Retail, Innovation and Manufacturing reporter for the NZ Herald

Page 2: Getting her house in order

Dame Patsy Reddy, who will will take over from Sir Jerry Mateparae, is understood to have sold her house to film director James Cameron.
Dame Patsy Reddy, who will will take over from Sir Jerry Mateparae, is understood to have sold her house to film director James Cameron.

Dame Patsy Reddy has shifted house as well as careers in recent months. Reddy was named New Zealand's latest Governor General last month, taking over the role from Sir Jerry Mateparae who has been in the position since August 2011. The current chair of the film commission, Reddy is understood to have sold her house to Canadian film maven James Cameron, famous for movies such as Titanic, The Terminator and Avatar. Cameron has been buying up land in New Zealand in recent years, and now owns around 1500 hectares of Wairarapa land. Reddy and her husband, Sir David Gascoigne, former judicial conduct commissioner, are remaining in Wairarapa, having bought a house in Greytown and hosting a celebration there on Saturday night.

Greta Kenyon.
Greta Kenyon.

International endeavours

Together Journal founder and creative director Greta Kenyon will be popping the champagne at the end of the month when the magazine's third issue appears on shelves in America, in a deal with US clothing chain Anthropologie.

Launched just six months ago, wedding-focused Together Journal is already up for a Canon Media Award for best magazine design, and is sold internationally - something Kenyon said was a long-term goal and not one she thought would happen so fast.

"We had always planned to be a global niche wedding magazine and we had our sights set on the USA for the future, but thought our natural progression would be to move into the Australian market first and then on to the USA, the UK and Europe," Kenyon said. "But we were surprised and delighted to be approached by someone as notable as Anthropologie so early on. It proves to us that we do indeed have a strong and unique product that appeals to the international market." Although wedding-focused, Kenyon said the magazine was designed to appeal to a wide audience, featuring both local and international content and showcasing New Zealand brands such as Karen Walker, Crane Brothers, Zoe & Morgan, Bobbi Brown, Barkers, Huka Lodge and I Love Ugly. Kenyon's plans for the coming year are to continue growing the brand and the magazine and to use the US deal as a platform to look at further expansion. If the first six months of her business are anything to go by, it seems Kenyon is someone to keep an eye on.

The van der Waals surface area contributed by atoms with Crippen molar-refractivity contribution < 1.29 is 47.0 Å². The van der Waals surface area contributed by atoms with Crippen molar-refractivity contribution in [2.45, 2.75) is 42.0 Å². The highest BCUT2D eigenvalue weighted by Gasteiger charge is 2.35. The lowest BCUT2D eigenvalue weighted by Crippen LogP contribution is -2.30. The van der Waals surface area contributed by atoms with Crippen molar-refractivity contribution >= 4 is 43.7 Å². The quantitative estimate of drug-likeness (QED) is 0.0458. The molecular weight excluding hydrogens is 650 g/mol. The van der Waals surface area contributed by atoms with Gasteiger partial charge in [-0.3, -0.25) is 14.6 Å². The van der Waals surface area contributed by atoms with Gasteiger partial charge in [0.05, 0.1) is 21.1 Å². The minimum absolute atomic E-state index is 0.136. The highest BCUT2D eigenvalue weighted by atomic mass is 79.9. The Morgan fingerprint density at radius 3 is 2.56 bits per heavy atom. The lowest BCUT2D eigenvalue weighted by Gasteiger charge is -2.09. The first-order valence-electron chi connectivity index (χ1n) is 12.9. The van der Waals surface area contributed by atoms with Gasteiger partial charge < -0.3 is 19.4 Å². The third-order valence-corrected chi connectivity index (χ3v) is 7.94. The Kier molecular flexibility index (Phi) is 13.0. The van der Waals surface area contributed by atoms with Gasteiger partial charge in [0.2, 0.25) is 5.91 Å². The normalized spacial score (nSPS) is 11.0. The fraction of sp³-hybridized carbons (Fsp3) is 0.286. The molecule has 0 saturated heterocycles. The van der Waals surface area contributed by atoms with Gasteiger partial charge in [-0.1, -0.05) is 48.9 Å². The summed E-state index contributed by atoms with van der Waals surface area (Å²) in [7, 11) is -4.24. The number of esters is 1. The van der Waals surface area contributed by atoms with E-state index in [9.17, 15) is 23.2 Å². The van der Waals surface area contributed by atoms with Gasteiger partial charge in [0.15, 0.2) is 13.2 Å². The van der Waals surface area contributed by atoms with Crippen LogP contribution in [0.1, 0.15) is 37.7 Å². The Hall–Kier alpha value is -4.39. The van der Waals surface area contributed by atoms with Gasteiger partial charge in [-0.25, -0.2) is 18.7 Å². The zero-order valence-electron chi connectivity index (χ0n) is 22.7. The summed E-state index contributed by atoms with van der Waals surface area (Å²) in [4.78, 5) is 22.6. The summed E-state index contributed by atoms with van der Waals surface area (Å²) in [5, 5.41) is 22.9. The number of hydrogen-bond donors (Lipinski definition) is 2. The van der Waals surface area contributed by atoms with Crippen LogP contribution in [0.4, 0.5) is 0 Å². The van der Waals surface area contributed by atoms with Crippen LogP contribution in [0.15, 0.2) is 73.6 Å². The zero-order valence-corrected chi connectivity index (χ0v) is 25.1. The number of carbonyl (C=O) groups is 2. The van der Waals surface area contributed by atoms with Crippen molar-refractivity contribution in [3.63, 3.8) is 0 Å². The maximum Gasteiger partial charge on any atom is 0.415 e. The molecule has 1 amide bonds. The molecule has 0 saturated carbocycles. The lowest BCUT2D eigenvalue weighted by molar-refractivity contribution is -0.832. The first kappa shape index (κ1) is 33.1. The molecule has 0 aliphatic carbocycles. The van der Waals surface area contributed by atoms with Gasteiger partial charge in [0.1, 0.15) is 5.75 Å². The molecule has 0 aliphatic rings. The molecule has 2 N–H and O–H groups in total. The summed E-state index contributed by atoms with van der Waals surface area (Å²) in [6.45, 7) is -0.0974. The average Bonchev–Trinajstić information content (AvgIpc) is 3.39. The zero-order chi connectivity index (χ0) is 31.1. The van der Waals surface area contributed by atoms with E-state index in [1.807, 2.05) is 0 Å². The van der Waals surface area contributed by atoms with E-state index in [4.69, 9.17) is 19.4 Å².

One man's trash - another's treasure

The old adage of trash to treasure is certainly true in Hamilton City Council's case. The council has been working with the community to transform what was once the city dump into an internationally recognised public garden (Hamilton Gardens) -- securing it the coveted Supreme Award at the Society of Local Government Managers (SOLGM) awards last week. At a gala dinner in Wellington, emceed by broadcaster Mark Sainsbury, Hamilton City Council was presented the award after beating out 43 other contestants for the prize. Judge Peter Winder said the award was well deserved. "Hamilton Gardens are a national treasure. The transformation of a city dump into an internationally renowned tourist facility would not have been possible without community support, a successful fundraising programme and passionate staff," Winder said. "The project's governance framework is an exemplar for all projects where councils and communities work together and for the use of trusts in general." Also praised on the night was Nicola Chrisp of Waikato Regional Council as the Brookfields Emerging Leader of the Year, Dunedin City Council as the winning team from the New Zealand leg of the Australasian Management Challenge, and the recipients of SOLGM's Overseas Manager Exchanges and Leadership Scholarships.

"The Gala Dinner is a very special event for professionals in the sector," said SOLGM chief executive Karen Thomas. "All across the country we have managers and staff who are working on innovative and collaborative projects and developing their leadership skills. We want to ensure these efforts, and the impact they have on the communities we all serve, are recognised."

James Cameron. Photo / AP
James Cameron. Photo / AP

Partnership plans

Last week marked the start of software business SAP's partnership with Akina Foundation - a charity dedicated to growing social enterprises across New Zealand - at an event at Te Papa in Wellington. Several of Akina's venture companies showcased their work for guests including ministers Bill English and Jo Goodhew. The event also provided a chance to show off the company's launch of the young ICT explorer's programme, in association with Manukau Institute of Technology. The school-based competition was designed to inspire school kids to use technology creatively and, in the process, improve ICT skills and boost innovative thinking.

Let us know

This is not a gossip column but ... The weekly Page 2 is a chance to share stories and pictures about business personalities and events so please drop us a line at page2@nzherald.co.nz

- NZ Herald

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